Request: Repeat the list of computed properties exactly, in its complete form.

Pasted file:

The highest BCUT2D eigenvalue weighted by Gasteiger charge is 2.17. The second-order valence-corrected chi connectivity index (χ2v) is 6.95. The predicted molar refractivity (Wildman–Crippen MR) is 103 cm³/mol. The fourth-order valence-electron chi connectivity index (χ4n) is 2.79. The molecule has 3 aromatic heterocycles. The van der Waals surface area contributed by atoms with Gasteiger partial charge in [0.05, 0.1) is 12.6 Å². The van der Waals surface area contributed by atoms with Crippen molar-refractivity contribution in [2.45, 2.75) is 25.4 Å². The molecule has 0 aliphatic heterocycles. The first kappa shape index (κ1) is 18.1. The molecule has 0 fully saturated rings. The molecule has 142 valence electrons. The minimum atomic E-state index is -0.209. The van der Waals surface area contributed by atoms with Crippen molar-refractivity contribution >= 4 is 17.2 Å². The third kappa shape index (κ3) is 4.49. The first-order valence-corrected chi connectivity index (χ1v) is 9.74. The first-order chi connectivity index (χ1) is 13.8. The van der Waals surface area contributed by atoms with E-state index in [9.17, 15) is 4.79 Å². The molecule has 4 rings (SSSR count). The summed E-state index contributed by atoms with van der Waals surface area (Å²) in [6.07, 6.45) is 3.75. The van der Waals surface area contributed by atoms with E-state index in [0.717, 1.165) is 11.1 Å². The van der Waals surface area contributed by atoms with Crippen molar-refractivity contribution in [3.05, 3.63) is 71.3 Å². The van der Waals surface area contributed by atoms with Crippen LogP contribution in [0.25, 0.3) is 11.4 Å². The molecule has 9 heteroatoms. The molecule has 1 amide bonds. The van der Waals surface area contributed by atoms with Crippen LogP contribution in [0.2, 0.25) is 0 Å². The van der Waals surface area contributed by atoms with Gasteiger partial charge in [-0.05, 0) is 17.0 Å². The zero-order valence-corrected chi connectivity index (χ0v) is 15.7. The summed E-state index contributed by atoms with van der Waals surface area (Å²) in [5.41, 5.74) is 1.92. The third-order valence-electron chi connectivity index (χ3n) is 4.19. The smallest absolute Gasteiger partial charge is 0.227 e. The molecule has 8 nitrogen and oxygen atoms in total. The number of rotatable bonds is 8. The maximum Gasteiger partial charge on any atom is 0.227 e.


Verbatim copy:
The highest BCUT2D eigenvalue weighted by Gasteiger charge is 2.17. The second-order valence-corrected chi connectivity index (χ2v) is 6.95. The predicted molar refractivity (Wildman–Crippen MR) is 103 cm³/mol. The fourth-order valence-electron chi connectivity index (χ4n) is 2.79. The molecule has 3 aromatic heterocycles. The van der Waals surface area contributed by atoms with Gasteiger partial charge in [0.05, 0.1) is 12.6 Å². The van der Waals surface area contributed by atoms with Crippen molar-refractivity contribution in [2.45, 2.75) is 25.4 Å². The molecule has 0 aliphatic heterocycles. The first kappa shape index (κ1) is 18.1. The molecule has 0 fully saturated rings. The molecule has 142 valence electrons. The minimum atomic E-state index is -0.209. The van der Waals surface area contributed by atoms with Crippen molar-refractivity contribution >= 4 is 17.2 Å². The third kappa shape index (κ3) is 4.49. The first-order valence-corrected chi connectivity index (χ1v) is 9.74. The first-order chi connectivity index (χ1) is 13.8. The van der Waals surface area contributed by atoms with E-state index in [9.17, 15) is 4.79 Å². The molecule has 4 rings (SSSR count). The summed E-state index contributed by atoms with van der Waals surface area (Å²) in [6.07, 6.45) is 3.75. The van der Waals surface area contributed by atoms with E-state index in [0.717, 1.165) is 11.1 Å². The van der Waals surface area contributed by atoms with Crippen molar-refractivity contribution in [3.05, 3.63) is 71.3 Å². The van der Waals surface area contributed by atoms with Crippen LogP contribution in [0.25, 0.3) is 11.4 Å². The molecule has 9 heteroatoms. The molecule has 1 amide bonds. The van der Waals surface area contributed by atoms with Crippen LogP contribution in [0.2, 0.25) is 0 Å². The van der Waals surface area contributed by atoms with Gasteiger partial charge in [-0.05, 0) is 17.0 Å². The zero-order valence-corrected chi connectivity index (χ0v) is 15.7. The summed E-state index contributed by atoms with van der Waals surface area (Å²) in [5.41, 5.74) is 1.92. The third-order valence-electron chi connectivity index (χ3n) is 4.19. The smallest absolute Gasteiger partial charge is 0.227 e. The molecule has 8 nitrogen and oxygen atoms in total. The number of rotatable bonds is 8. The maximum Gasteiger partial charge on any atom is 0.227 e.